As cities continue to play an increasingly significant role in driving economic growth in many countries, competition among cities have shifted from the national level to the global arena. In this context, international benchmarks for cities are vital for businesses and individuals to make informed decisions. In particular, cost of living, wages and purchasing power are of great interest to employees, employers, multinational corporations and policy-makers as basic indicators tracking urban living standards. This publication by the Asia Competitiveness Institute (ACI) provides annual indices and rankings for cost of living for expatriates as well as indices and rankings for cost of living, wages and purchasing power for ordinary residents in 103 global cities since 2005. The ACI's study reflects salient differences in costs of living for expatriate and ordinary urban dwellers which arise from variations in their lifestyles and consumption preferences. This is of critical significance as cost of living for the former is usually conflated as that for the latter by the general public. In this book, we also delve into the analysis of the nexus between liveability, cost of living and purchasing power. We outline the trends and patterns of these benchmarks and explore if there are trade-offs between liveability and affordability. The ACI's study has received considerable interest from reputable media outlets such as the British Broadcasting Corporation (BBC) and the Edge Malaysia. Contents: Understanding and Tracking Cost of Living, Wages and Purchasing Power for Expatriates and Ordinary ResidentsMethodology on Cost of Living for ExpatriatesMethodology on Cost of Living, Wages and Purchasing Power for Ordinary ResidentsFindings on Cost of Living for ExpatriatesFindings on Cost of Living, Wages and Purchasing Power for Ordinary ResidentsConcluding Remarks: Are Liveable Cities Expensive and Unaffordable? Readership: Students; professionals; researchers; think-tanks; and, policy makers interested in developmental economics and surveys on cost of living, wages and purchasing power between residents and expatriates. Keywords: Cost of Living;Purchasing Power;Residents;Expatriates;Wages IndexReview: "The Worldwide Cost of Living Index by the Economist Intelligence Unit was designed for human resources departments to figure out the cost of sending employees on business trips or to work overseas, often in a high-paying job. A group of academics at the National University of Singapore's (NUS) Lee Kuan Yew School for Public Policy made their own index, which distinguished between expats and locals. It found that for expats, Singapore was about the fourth most expensive city in the world. But for the 'ordinary residents', it was 48th, wedged between Lisbon and Pittsburgh." Timothy McDonald Journalist, BBC News "The main contribution of the research done by ACI was that it can contribute to public policy as one cannot use expatriates for ordinary residents if public policy is the focus. In addition, though it is important to look at cost, the bigger concern is purchasing power. It does not matter if things are expensive as long as you can afford them. This is another point that I took away from the research and I was very happy to see that the team did purchasing power and not just cost of living." Nicholas Khaw Vice President, Khazanah Research & Investment Strategy, Malaysia Key Features: The ACI's pioneering attempt is the first ever comprehensive study on ordinary residents available todayAs for expatriates, cost of living researches are widely available but these are conducted in a much less ri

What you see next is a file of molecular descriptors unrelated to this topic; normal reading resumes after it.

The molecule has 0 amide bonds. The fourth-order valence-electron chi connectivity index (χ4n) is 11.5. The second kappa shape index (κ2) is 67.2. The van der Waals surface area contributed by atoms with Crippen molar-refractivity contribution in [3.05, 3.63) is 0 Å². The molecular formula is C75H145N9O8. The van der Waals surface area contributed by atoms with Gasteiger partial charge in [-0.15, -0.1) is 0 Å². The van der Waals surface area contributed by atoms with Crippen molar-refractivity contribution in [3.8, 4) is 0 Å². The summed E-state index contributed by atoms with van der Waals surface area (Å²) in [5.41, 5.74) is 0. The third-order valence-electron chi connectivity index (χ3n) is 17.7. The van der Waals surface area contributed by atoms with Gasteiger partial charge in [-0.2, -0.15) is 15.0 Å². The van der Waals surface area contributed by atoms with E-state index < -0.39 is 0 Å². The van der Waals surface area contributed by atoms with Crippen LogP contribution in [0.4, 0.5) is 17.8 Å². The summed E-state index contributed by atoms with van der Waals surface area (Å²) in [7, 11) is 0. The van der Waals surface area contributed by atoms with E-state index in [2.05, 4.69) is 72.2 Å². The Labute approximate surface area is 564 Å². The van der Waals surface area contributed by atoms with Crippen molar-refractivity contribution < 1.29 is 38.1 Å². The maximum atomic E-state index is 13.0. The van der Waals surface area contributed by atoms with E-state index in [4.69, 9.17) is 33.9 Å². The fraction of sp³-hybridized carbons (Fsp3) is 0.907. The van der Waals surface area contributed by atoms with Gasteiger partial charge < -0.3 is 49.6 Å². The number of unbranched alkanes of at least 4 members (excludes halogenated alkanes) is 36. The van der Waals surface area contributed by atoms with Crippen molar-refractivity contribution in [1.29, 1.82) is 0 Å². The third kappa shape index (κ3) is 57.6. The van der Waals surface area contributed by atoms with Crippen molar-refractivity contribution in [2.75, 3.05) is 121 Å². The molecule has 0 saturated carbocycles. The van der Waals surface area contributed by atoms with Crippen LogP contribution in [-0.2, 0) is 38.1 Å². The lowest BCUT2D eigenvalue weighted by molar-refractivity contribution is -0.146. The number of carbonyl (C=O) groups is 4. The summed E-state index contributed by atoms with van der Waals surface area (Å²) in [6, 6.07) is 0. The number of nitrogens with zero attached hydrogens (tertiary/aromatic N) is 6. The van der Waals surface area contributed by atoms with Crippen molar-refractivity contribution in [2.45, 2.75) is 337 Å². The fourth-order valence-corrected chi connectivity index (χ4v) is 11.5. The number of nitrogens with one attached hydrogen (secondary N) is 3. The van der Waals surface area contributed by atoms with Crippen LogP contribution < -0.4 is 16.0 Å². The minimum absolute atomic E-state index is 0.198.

This book, written by three generations of rankings academics with considerable experience from three very different regions of the globe, lifts the lid on the real impact of higher education ranking systems (HERS) on universities and their stakeholders. It critically analyses the criteria that make up the ‘Big Three’ global ranking systems and, using interviews with senior administrators, academics and managers, discusses their impact on universities from four very different continents. Higher education continues to be dominated by a reputational hierarchy of institutions that sustains and is reinforced by HERS. Despite all the opinions and arguments about the legitimacy of the rankings as a construct, it seems experts agree that they are here to stay. The question, therefore, seems to be less about whether or not universities should be compared and ranked, but the manner in which this is undertaken. Delivering a fresh perspective on global rankings, this book summarizes the development of HERS and provides a critical evaluation of the effects of HERS on four different major regions – South Africa, the Arab region, South East Asia, and Australia. It will appeal to any academic, student, university administrator or governing body interested in or affected by global higher education ranking systems.